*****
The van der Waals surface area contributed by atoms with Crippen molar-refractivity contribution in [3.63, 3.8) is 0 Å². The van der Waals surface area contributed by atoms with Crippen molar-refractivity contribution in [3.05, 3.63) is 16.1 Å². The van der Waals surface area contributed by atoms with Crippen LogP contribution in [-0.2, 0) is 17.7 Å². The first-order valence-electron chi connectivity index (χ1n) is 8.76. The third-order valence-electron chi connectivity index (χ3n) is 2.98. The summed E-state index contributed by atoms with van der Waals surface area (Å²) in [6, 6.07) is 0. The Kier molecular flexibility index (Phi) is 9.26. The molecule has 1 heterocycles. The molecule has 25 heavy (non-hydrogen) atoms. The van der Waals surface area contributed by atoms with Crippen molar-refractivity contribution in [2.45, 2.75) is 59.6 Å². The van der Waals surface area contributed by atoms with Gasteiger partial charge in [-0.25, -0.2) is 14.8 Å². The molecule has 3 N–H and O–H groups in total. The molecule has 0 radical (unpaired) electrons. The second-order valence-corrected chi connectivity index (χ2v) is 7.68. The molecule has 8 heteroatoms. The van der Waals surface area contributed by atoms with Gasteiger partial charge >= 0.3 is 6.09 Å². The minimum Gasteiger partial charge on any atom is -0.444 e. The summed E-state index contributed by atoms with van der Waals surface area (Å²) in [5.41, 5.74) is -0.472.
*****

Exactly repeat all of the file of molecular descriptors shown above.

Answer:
The van der Waals surface area contributed by atoms with Crippen molar-refractivity contribution in [3.63, 3.8) is 0 Å². The van der Waals surface area contributed by atoms with Crippen molar-refractivity contribution in [3.05, 3.63) is 16.1 Å². The van der Waals surface area contributed by atoms with Crippen LogP contribution in [-0.2, 0) is 17.7 Å². The first-order valence-electron chi connectivity index (χ1n) is 8.76. The third-order valence-electron chi connectivity index (χ3n) is 2.98. The summed E-state index contributed by atoms with van der Waals surface area (Å²) in [6, 6.07) is 0. The Kier molecular flexibility index (Phi) is 9.26. The molecule has 1 heterocycles. The molecule has 25 heavy (non-hydrogen) atoms. The van der Waals surface area contributed by atoms with Crippen molar-refractivity contribution in [2.45, 2.75) is 59.6 Å². The van der Waals surface area contributed by atoms with Gasteiger partial charge in [-0.25, -0.2) is 14.8 Å². The molecule has 3 N–H and O–H groups in total. The molecule has 0 radical (unpaired) electrons. The second-order valence-corrected chi connectivity index (χ2v) is 7.68. The molecule has 8 heteroatoms. The van der Waals surface area contributed by atoms with Gasteiger partial charge >= 0.3 is 6.09 Å². The minimum Gasteiger partial charge on any atom is -0.444 e. The summed E-state index contributed by atoms with van der Waals surface area (Å²) in [5.41, 5.74) is -0.472.